8 negative serologic testing, negative blood testing in

9 erythema migrans should not deter you from making a

10 diagnosis. Erythema migrans remains a clinical

11 diagnosis;

12 "Number three, although the classic

13 bull's-eye rash is thought to be the main presenting

14 sign of erythema migrans, in fact, the bull's-eye may

15 not be the most common morphologic appearance. Other

16 appearances, such as vesicles, linear lesions and

17 petechial lesions have also been well-documented.

18 "Thank you very much."

19 (The videotape was stopped.)

20 MS. AUERBACH: So, you can see that

21 only two-thirds of those with Lyme disease presented

22 with any rash at all, and many of them were not the

23 classic bull's-eye, which is why it is often so very

24 difficult for physicians to diagnose this disease.

25 It would be nice if everybody got the class



1 bull's-eye. I, for one, did not.

2 Dr. Krause (phonetic spelling) of

3 University of Connecticut School of Medicine reported

4 on the increased severity and duration of illness

5 caused by a co-infection of Lyme disease and Babesia.

6 Concern was expressed that these chronic infections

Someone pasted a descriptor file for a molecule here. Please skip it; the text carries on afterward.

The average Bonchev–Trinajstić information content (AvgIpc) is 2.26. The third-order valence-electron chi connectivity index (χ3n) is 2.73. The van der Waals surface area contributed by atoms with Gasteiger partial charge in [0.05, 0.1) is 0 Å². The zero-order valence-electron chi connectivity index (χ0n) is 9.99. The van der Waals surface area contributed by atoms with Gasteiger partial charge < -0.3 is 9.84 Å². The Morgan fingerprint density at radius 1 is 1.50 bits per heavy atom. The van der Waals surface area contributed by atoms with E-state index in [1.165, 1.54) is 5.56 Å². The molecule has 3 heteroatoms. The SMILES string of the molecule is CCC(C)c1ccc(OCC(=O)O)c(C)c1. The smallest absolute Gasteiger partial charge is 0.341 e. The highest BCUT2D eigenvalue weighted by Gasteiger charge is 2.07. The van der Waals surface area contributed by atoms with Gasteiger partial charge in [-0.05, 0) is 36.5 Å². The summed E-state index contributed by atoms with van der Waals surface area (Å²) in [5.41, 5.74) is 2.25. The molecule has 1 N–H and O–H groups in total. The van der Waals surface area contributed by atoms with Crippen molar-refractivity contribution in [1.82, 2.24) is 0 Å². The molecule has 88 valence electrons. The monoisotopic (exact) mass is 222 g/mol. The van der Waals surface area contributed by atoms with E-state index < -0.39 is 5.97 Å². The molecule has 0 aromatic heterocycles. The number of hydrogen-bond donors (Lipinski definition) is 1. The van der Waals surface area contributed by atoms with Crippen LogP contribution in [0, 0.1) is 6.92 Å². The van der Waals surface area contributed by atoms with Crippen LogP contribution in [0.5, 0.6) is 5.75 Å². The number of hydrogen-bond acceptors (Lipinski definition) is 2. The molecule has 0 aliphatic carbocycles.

7 may threaten the blood supply. My doctor had been

8 dropped by insurance companies as a participating

9 physician, he had been investigated by the OPMC, and

10 he had been ridiculed by his peers for his treatment

11 of Lyme and babesiosis. And might I add that, time

12 after time, I speak to his patients and when they

13 were treated for babesiosis there was a dramatic

14 turnaround, as you heard with Sarah Rude and you will

15 be hearing from another of his patients.

16 Now, several years after he began

17 reporting it, the New York State Department of Health

18 finally agrees that babesiosis occurs inland. Almost

19 all of the documents I referred to come from a binder

20 identical to this one, which I gave to Commissioner

21 Novello's representatives for her, in a meeting in

22 September of 2000. So, this information was in the

23 possession of the Department of Health before many of

24 these physicians were even investigated by the OPMC.

25 In this climate, physicians fear investigation and



1 that their insurance companies will drop them as

2 providers. This causes doctors to limit or close

3 their practice to Lyme patients, to rely solely on